I can honestly say that in visiting Buffalo, Syracuse, Rochester, the Capital Region, Binghamton, the Hudson Valley, Long Island and rural communities throughout the state, I am more convinced than ever that no matter what part of the state we come from, we all want the same basic things: affordable housing, good jobs, access to quality education and healthcare for our families and the ability to achieve a better life.

None of the things I have talked about today would be possible without a thriving business community. Throughout my career in the Assembly, I have worked hard to grow businesses in my home district and I know they are part of the backbone of our neighborhoods.

New York is the greatest city on earth in large part because we have great companies that share in our vision for a better future.

We in the Assembly are keenly aware of this, and we'll continue to look for ways to make New York a good place to do business. Whether it is providing tax credits for businesses in lower Manhattan that continue to face challenges from the devastation of 9/11 and Superstorm Sandy, or working with our partners in government to provide targeted investments, the Assembly's doors are always open.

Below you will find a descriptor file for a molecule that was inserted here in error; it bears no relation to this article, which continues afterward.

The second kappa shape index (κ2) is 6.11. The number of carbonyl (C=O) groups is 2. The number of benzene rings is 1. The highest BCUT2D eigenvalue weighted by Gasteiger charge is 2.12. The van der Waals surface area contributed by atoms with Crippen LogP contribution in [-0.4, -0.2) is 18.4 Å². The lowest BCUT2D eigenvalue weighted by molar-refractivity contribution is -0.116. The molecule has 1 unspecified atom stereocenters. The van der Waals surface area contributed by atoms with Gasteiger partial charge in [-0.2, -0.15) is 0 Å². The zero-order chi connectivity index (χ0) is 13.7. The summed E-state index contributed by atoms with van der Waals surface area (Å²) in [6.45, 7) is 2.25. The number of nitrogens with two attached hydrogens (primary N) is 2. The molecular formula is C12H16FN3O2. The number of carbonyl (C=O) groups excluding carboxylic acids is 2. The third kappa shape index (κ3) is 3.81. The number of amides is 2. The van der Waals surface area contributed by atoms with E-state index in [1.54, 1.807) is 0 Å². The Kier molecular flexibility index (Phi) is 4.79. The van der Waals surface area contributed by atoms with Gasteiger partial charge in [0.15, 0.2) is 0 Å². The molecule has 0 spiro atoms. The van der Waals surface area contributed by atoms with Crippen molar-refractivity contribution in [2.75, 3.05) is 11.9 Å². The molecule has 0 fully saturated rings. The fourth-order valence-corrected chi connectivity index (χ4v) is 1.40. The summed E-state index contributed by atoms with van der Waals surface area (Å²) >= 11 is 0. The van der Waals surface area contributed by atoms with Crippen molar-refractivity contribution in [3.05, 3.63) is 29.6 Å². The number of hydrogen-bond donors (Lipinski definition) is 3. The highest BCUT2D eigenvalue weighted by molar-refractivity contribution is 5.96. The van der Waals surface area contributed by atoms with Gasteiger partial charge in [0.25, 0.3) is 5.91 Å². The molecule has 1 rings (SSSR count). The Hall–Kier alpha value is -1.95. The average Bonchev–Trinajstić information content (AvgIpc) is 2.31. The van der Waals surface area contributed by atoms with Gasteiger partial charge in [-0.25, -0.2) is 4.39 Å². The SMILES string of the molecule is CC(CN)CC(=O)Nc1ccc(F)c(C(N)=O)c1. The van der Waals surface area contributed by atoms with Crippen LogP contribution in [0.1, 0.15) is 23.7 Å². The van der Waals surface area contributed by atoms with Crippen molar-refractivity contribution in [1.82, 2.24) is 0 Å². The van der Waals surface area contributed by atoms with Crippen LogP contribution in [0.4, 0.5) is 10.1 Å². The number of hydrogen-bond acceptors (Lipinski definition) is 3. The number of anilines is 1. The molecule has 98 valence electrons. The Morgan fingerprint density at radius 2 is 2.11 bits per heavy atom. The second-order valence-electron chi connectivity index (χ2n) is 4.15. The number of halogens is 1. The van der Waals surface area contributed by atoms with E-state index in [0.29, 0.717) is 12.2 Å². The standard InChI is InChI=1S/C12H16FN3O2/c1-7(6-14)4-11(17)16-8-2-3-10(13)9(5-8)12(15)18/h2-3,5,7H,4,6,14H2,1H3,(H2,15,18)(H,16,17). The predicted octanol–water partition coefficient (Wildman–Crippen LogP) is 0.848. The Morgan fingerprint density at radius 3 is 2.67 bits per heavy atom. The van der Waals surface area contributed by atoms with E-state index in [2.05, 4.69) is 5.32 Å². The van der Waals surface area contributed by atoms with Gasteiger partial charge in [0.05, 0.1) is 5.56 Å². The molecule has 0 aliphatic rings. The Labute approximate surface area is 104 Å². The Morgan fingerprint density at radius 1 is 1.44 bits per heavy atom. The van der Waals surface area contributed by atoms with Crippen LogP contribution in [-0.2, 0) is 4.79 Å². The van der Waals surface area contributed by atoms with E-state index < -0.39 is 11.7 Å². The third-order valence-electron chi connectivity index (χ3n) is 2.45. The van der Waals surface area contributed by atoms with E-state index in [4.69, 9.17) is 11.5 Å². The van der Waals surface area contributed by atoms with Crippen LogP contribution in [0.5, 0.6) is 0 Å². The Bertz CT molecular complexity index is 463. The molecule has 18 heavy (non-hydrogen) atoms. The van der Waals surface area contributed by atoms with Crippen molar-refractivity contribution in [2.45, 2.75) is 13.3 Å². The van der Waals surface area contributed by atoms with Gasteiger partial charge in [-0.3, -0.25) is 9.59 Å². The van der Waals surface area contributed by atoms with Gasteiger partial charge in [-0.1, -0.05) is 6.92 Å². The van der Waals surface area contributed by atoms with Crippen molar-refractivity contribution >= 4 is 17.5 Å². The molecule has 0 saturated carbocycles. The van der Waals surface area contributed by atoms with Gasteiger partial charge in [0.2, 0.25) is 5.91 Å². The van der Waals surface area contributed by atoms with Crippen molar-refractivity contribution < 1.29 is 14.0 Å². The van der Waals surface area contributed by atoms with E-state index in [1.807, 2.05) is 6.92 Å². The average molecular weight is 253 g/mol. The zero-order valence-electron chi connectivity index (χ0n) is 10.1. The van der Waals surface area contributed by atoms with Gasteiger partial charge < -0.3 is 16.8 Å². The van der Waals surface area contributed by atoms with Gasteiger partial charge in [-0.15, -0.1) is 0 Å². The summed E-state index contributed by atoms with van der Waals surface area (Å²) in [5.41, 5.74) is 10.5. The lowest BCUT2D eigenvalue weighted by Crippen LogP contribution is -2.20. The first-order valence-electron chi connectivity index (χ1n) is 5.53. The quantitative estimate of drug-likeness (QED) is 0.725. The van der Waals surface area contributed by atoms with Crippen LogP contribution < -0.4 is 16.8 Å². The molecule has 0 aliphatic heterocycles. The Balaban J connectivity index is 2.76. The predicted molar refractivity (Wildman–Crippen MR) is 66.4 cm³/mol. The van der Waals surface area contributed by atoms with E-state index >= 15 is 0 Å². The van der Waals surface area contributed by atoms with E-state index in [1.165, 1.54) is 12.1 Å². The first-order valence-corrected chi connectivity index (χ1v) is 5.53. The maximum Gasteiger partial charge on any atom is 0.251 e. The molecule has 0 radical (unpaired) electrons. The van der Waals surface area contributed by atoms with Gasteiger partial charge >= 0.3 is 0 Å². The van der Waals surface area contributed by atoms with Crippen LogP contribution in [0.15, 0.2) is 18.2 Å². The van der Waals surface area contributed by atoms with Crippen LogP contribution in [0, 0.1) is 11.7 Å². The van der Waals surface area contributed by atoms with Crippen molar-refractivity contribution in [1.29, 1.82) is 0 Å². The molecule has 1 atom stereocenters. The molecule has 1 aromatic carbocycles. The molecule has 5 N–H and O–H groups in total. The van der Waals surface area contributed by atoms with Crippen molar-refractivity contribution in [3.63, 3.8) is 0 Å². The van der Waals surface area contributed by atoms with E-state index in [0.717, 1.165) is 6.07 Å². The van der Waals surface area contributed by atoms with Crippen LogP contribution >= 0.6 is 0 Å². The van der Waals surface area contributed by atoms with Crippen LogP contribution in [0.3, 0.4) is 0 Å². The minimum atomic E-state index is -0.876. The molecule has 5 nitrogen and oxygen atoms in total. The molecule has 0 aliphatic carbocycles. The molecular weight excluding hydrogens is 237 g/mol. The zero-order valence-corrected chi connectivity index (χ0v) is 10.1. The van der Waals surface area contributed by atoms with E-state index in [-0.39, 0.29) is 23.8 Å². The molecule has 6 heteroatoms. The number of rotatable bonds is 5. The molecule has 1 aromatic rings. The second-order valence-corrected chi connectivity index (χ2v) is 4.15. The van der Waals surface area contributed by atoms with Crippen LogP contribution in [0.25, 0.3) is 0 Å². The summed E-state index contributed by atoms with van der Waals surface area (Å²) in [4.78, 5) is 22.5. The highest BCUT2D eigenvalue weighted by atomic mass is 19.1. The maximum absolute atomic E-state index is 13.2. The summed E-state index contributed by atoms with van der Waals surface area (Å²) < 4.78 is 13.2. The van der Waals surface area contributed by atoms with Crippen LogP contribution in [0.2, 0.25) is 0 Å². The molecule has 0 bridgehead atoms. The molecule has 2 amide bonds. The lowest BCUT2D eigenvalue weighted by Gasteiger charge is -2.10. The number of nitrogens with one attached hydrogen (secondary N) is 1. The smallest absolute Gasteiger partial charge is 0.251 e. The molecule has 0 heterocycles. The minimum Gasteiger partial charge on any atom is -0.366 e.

As Speaker, I want to work with our partners in the business community, hear their ideas on ways to improve our business climate and work collaboratively to grow our economy so that we all grow and thrive TOGETHER.

The Assembly Majority believes that every New Yorker, regardless of where they come from, should have a fair chance at a safe, quality life for themselves and their loved ones. We believe in a sound, basic education for EVERY child. We believe in supporting the businesses that support our communities and our families.

We believe that NO ONE who works full-time, regardless of their job title, should have to rely on government assistance to put food on their table or keep the roof over their heads. We believe in access to higher education for EVERY student. We believe in preserving access to high quality health care for EVERY individual without discrimination.

We are leaders in social justice, in economic justice, and no matter how fierce the opposition, that will always be our goal.

As Speaker, I assure you that we will continue to uphold these values in all that we do, on behalf of every New Yorker and every community across the state.

Again, thank you for the opportunity to share our vision and our hope for a better New York.